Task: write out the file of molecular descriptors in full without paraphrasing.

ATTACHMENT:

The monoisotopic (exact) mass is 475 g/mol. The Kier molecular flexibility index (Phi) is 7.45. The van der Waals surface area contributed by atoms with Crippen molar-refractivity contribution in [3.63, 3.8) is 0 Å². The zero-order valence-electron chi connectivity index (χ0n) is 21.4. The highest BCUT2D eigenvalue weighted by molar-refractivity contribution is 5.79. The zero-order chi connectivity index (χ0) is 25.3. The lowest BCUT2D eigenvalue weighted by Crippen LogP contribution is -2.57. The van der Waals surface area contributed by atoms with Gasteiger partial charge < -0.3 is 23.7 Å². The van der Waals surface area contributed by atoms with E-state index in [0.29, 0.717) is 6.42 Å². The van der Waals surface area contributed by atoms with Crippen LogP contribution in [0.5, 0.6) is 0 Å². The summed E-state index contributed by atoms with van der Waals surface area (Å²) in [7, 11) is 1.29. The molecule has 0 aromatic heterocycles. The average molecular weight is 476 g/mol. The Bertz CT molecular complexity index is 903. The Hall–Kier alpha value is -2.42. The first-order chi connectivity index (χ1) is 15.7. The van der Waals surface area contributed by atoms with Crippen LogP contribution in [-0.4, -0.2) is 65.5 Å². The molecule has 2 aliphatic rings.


The monoisotopic (exact) mass is 475 g/mol. The Kier molecular flexibility index (Phi) is 7.45. The van der Waals surface area contributed by atoms with Crippen molar-refractivity contribution in [3.63, 3.8) is 0 Å². The zero-order valence-electron chi connectivity index (χ0n) is 21.4. The highest BCUT2D eigenvalue weighted by molar-refractivity contribution is 5.79. The zero-order chi connectivity index (χ0) is 25.3. The lowest BCUT2D eigenvalue weighted by Crippen LogP contribution is -2.57. The van der Waals surface area contributed by atoms with Gasteiger partial charge < -0.3 is 23.7 Å². The van der Waals surface area contributed by atoms with E-state index in [0.29, 0.717) is 6.42 Å². The van der Waals surface area contributed by atoms with Crippen LogP contribution in [0.5, 0.6) is 0 Å². The summed E-state index contributed by atoms with van der Waals surface area (Å²) in [7, 11) is 1.29. The molecule has 0 aromatic heterocycles. The average molecular weight is 476 g/mol. The Bertz CT molecular complexity index is 903. The Hall–Kier alpha value is -2.42. The first-order chi connectivity index (χ1) is 15.7. The van der Waals surface area contributed by atoms with Crippen LogP contribution in [-0.4, -0.2) is 65.5 Å². The molecule has 2 aliphatic rings.